–Dr. Chris Looney, entomologist with Washington State Department of Agriculture
Photos courtesy of Washington State Department of Agriculture
There’s no better diversion from an enormous quarantine and scary disease than an enormous and scary stinging insect. We may not know for sure if the Asian giant hornet (Vespa mandarinia) is here to stay, but that sure hasn’t kept people from worrying about it. One of 22 species of the genus Vespa – none of which are native to North America – the Asian giant hornet is native to Asia, where it ranges from Hokkaido to Korea, south to Taiwan, and west along the Himalayas. It is a social species, with a single breeding queen living in a nest maintained by her worker-daughters. The workers collectively raise the colony’s larvae in their underground lairs, feeding them mashed up beetles, caterpillars, and other insects captured by these effective predators.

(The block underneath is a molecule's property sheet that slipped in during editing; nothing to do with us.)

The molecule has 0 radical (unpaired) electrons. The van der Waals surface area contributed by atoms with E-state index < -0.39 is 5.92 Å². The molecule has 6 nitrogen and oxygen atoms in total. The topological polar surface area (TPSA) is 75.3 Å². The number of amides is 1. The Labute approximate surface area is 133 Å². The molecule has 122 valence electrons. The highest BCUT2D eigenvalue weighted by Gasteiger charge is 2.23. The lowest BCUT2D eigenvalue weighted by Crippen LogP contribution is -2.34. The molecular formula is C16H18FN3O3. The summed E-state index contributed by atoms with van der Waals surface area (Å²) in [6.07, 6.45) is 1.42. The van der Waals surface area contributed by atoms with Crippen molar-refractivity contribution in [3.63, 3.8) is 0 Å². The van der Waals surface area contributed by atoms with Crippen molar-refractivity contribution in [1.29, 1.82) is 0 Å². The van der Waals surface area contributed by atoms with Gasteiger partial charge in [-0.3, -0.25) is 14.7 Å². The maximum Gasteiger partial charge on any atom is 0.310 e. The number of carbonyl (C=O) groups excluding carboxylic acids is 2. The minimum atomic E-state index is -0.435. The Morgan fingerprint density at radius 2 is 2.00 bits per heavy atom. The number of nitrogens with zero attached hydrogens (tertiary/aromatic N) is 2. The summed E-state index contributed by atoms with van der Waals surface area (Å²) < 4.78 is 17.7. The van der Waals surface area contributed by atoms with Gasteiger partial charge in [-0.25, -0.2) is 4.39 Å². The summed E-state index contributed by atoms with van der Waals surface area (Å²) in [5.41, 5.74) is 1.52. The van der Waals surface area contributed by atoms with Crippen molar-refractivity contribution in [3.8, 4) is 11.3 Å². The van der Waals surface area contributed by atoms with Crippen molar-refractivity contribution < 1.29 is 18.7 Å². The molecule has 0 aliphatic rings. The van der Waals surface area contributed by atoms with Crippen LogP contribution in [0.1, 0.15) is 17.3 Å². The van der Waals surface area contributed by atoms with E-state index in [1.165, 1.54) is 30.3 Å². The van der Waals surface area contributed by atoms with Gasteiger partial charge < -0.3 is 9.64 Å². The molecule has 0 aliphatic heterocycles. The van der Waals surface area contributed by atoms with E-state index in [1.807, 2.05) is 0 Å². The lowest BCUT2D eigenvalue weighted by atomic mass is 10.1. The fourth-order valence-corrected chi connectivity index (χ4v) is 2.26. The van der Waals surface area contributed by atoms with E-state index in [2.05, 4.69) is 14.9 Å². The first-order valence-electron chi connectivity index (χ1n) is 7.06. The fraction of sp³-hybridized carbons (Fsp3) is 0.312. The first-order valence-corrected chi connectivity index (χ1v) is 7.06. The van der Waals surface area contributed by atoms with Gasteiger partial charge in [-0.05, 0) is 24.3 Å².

Asian giant hornets are also known for their fairly unique behavior of collective attacks on other social insects, particularly honey bees. This occurs in late summer or early fall, when the colony is ramping up production of the next generation of queens. In these group attacks hornets target a single hive, capturing any defenders, snipping their heads off with their mandibles, and casting the bodies aside. A handful of hornets can destroy most of the workers in a beehive in under two hours, leaving the defenseless bee grubs and pupae to be carried back to the hornet nest to become food for hornet larvae. Most of these late season baby hornets will become queens and males, who leave the dying nest and mate. Each mated queen disperses to overwinter, and if fortunate, will found a nest of her own in the spring.
No one wants this formidable insect to become established in Washington, and robust trapping by the Washington State Department of Agriculture and the concerned public will help us figure out what kind of risk we really face from… murder hornets!
Check www.agr.wa.gov/hornets to stay informed.